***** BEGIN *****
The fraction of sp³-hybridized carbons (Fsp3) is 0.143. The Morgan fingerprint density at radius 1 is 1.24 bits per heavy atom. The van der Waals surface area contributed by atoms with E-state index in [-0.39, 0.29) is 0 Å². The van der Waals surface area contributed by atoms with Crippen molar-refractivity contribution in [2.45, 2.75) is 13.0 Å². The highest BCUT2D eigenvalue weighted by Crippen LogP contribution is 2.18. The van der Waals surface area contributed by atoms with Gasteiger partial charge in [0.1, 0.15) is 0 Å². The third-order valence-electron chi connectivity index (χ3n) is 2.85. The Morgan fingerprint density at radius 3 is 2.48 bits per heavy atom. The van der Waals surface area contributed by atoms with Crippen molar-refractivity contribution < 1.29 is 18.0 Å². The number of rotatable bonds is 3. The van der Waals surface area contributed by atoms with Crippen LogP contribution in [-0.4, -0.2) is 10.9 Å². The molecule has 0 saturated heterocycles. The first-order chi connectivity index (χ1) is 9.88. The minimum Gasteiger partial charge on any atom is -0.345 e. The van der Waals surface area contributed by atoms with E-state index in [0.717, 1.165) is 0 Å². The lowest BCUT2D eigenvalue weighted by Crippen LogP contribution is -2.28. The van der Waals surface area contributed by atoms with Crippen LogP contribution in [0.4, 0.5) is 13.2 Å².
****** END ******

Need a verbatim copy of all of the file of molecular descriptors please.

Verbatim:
The fraction of sp³-hybridized carbons (Fsp3) is 0.143. The Morgan fingerprint density at radius 1 is 1.24 bits per heavy atom. The van der Waals surface area contributed by atoms with E-state index in [-0.39, 0.29) is 0 Å². The van der Waals surface area contributed by atoms with Crippen molar-refractivity contribution in [2.45, 2.75) is 13.0 Å². The highest BCUT2D eigenvalue weighted by Crippen LogP contribution is 2.18. The van der Waals surface area contributed by atoms with Gasteiger partial charge in [0.1, 0.15) is 0 Å². The third-order valence-electron chi connectivity index (χ3n) is 2.85. The Morgan fingerprint density at radius 3 is 2.48 bits per heavy atom. The van der Waals surface area contributed by atoms with Crippen molar-refractivity contribution < 1.29 is 18.0 Å². The number of rotatable bonds is 3. The van der Waals surface area contributed by atoms with Crippen LogP contribution in [-0.4, -0.2) is 10.9 Å². The molecule has 0 saturated heterocycles. The first-order chi connectivity index (χ1) is 9.88. The minimum Gasteiger partial charge on any atom is -0.345 e. The van der Waals surface area contributed by atoms with E-state index in [0.717, 1.165) is 0 Å². The lowest BCUT2D eigenvalue weighted by Crippen LogP contribution is -2.28. The van der Waals surface area contributed by atoms with Crippen LogP contribution in [0.4, 0.5) is 13.2 Å².